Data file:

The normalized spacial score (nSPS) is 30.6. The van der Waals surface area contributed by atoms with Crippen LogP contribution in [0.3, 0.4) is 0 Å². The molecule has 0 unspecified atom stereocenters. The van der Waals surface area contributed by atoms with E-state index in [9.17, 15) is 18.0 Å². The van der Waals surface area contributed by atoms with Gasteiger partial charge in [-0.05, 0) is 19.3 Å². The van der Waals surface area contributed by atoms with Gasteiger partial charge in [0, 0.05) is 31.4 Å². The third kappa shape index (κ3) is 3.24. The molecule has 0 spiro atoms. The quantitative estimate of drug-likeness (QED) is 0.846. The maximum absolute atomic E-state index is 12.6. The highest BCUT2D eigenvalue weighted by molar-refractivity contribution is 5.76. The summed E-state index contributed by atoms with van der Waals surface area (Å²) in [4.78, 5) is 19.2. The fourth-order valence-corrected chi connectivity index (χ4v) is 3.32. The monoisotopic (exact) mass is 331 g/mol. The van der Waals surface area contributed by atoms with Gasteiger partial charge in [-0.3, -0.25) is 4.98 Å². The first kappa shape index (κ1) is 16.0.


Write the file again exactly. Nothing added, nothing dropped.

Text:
The normalized spacial score (nSPS) is 30.6. The van der Waals surface area contributed by atoms with Crippen LogP contribution in [0.3, 0.4) is 0 Å². The molecule has 0 unspecified atom stereocenters. The van der Waals surface area contributed by atoms with E-state index in [9.17, 15) is 18.0 Å². The van der Waals surface area contributed by atoms with Gasteiger partial charge in [-0.05, 0) is 19.3 Å². The van der Waals surface area contributed by atoms with Gasteiger partial charge in [0, 0.05) is 31.4 Å². The third kappa shape index (κ3) is 3.24. The molecule has 0 spiro atoms. The quantitative estimate of drug-likeness (QED) is 0.846. The maximum absolute atomic E-state index is 12.6. The highest BCUT2D eigenvalue weighted by molar-refractivity contribution is 5.76. The summed E-state index contributed by atoms with van der Waals surface area (Å²) in [4.78, 5) is 19.2. The fourth-order valence-corrected chi connectivity index (χ4v) is 3.32. The monoisotopic (exact) mass is 331 g/mol. The van der Waals surface area contributed by atoms with Gasteiger partial charge in [-0.3, -0.25) is 4.98 Å². The first kappa shape index (κ1) is 16.0.